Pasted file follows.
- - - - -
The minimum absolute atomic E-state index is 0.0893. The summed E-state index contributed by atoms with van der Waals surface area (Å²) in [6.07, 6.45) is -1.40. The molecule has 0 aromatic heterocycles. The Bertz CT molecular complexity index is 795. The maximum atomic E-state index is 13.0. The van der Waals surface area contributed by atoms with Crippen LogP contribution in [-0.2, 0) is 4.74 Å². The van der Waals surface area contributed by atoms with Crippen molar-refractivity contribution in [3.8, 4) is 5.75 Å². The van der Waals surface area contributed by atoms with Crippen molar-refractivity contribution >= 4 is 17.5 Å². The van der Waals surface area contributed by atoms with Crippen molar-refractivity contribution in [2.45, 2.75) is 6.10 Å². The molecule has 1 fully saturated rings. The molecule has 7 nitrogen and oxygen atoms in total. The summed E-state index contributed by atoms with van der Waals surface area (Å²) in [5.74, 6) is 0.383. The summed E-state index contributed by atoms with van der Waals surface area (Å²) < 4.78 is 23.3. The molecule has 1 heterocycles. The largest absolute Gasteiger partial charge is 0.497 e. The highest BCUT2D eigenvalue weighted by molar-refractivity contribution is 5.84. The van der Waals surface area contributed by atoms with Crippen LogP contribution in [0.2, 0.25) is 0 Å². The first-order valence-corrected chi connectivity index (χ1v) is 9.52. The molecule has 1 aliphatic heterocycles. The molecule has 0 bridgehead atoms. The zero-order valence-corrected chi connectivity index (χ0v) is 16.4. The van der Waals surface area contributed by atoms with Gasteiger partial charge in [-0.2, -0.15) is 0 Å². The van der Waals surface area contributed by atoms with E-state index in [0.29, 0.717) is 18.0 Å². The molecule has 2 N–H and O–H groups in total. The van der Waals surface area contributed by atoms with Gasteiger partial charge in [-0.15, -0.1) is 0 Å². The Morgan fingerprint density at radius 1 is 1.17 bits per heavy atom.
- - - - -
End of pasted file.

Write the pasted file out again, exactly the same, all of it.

The minimum absolute atomic E-state index is 0.0893. The summed E-state index contributed by atoms with van der Waals surface area (Å²) in [6.07, 6.45) is -1.40. The molecule has 0 aromatic heterocycles. The Bertz CT molecular complexity index is 795. The maximum atomic E-state index is 13.0. The van der Waals surface area contributed by atoms with Crippen LogP contribution in [-0.2, 0) is 4.74 Å². The van der Waals surface area contributed by atoms with Crippen molar-refractivity contribution in [3.8, 4) is 5.75 Å². The van der Waals surface area contributed by atoms with Crippen molar-refractivity contribution >= 4 is 17.5 Å². The van der Waals surface area contributed by atoms with Crippen molar-refractivity contribution in [2.45, 2.75) is 6.10 Å². The molecule has 1 fully saturated rings. The molecule has 7 nitrogen and oxygen atoms in total. The summed E-state index contributed by atoms with van der Waals surface area (Å²) in [5.74, 6) is 0.383. The summed E-state index contributed by atoms with van der Waals surface area (Å²) < 4.78 is 23.3. The molecule has 1 heterocycles. The largest absolute Gasteiger partial charge is 0.497 e. The highest BCUT2D eigenvalue weighted by molar-refractivity contribution is 5.84. The van der Waals surface area contributed by atoms with Crippen LogP contribution in [0.2, 0.25) is 0 Å². The first-order valence-corrected chi connectivity index (χ1v) is 9.52. The molecule has 1 aliphatic heterocycles. The molecule has 0 bridgehead atoms. The zero-order valence-corrected chi connectivity index (χ0v) is 16.4. The van der Waals surface area contributed by atoms with Gasteiger partial charge in [-0.2, -0.15) is 0 Å². The van der Waals surface area contributed by atoms with E-state index in [0.29, 0.717) is 18.0 Å². The molecule has 2 N–H and O–H groups in total. The van der Waals surface area contributed by atoms with Gasteiger partial charge in [-0.15, -0.1) is 0 Å². The Morgan fingerprint density at radius 1 is 1.17 bits per heavy atom.